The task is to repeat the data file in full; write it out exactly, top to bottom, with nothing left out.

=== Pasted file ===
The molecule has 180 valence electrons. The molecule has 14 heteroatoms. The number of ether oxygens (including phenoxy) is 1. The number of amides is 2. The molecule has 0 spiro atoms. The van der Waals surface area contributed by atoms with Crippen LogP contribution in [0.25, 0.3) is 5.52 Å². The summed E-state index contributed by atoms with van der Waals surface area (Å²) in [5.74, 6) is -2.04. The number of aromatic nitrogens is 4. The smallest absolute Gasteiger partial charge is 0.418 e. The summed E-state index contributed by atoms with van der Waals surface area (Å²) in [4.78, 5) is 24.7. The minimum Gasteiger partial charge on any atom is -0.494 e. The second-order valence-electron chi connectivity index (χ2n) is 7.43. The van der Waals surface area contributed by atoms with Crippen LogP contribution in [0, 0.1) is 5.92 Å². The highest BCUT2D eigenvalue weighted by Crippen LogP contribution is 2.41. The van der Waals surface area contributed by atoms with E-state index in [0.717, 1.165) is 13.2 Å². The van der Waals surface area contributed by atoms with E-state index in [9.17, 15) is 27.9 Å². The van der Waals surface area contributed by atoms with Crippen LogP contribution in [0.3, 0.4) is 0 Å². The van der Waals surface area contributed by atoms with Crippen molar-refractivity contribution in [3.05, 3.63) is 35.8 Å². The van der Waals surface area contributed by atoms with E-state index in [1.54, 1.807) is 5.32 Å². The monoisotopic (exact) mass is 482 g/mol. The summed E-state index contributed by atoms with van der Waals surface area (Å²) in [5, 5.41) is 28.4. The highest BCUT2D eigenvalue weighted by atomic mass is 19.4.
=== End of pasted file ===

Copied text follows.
The molecule has 180 valence electrons. The molecule has 14 heteroatoms. The number of ether oxygens (including phenoxy) is 1. The number of amides is 2. The molecule has 0 spiro atoms. The van der Waals surface area contributed by atoms with Crippen LogP contribution in [0.25, 0.3) is 5.52 Å². The summed E-state index contributed by atoms with van der Waals surface area (Å²) in [5.74, 6) is -2.04. The number of aromatic nitrogens is 4. The smallest absolute Gasteiger partial charge is 0.418 e. The summed E-state index contributed by atoms with van der Waals surface area (Å²) in [4.78, 5) is 24.7. The minimum Gasteiger partial charge on any atom is -0.494 e. The second-order valence-electron chi connectivity index (χ2n) is 7.43. The van der Waals surface area contributed by atoms with Crippen LogP contribution in [0, 0.1) is 5.92 Å². The highest BCUT2D eigenvalue weighted by Crippen LogP contribution is 2.41. The van der Waals surface area contributed by atoms with E-state index in [0.717, 1.165) is 13.2 Å². The van der Waals surface area contributed by atoms with E-state index in [9.17, 15) is 27.9 Å². The van der Waals surface area contributed by atoms with Crippen LogP contribution in [0.3, 0.4) is 0 Å². The van der Waals surface area contributed by atoms with Crippen molar-refractivity contribution in [3.05, 3.63) is 35.8 Å². The van der Waals surface area contributed by atoms with E-state index in [1.54, 1.807) is 5.32 Å². The monoisotopic (exact) mass is 482 g/mol. The summed E-state index contributed by atoms with van der Waals surface area (Å²) in [5, 5.41) is 28.4. The highest BCUT2D eigenvalue weighted by atomic mass is 19.4.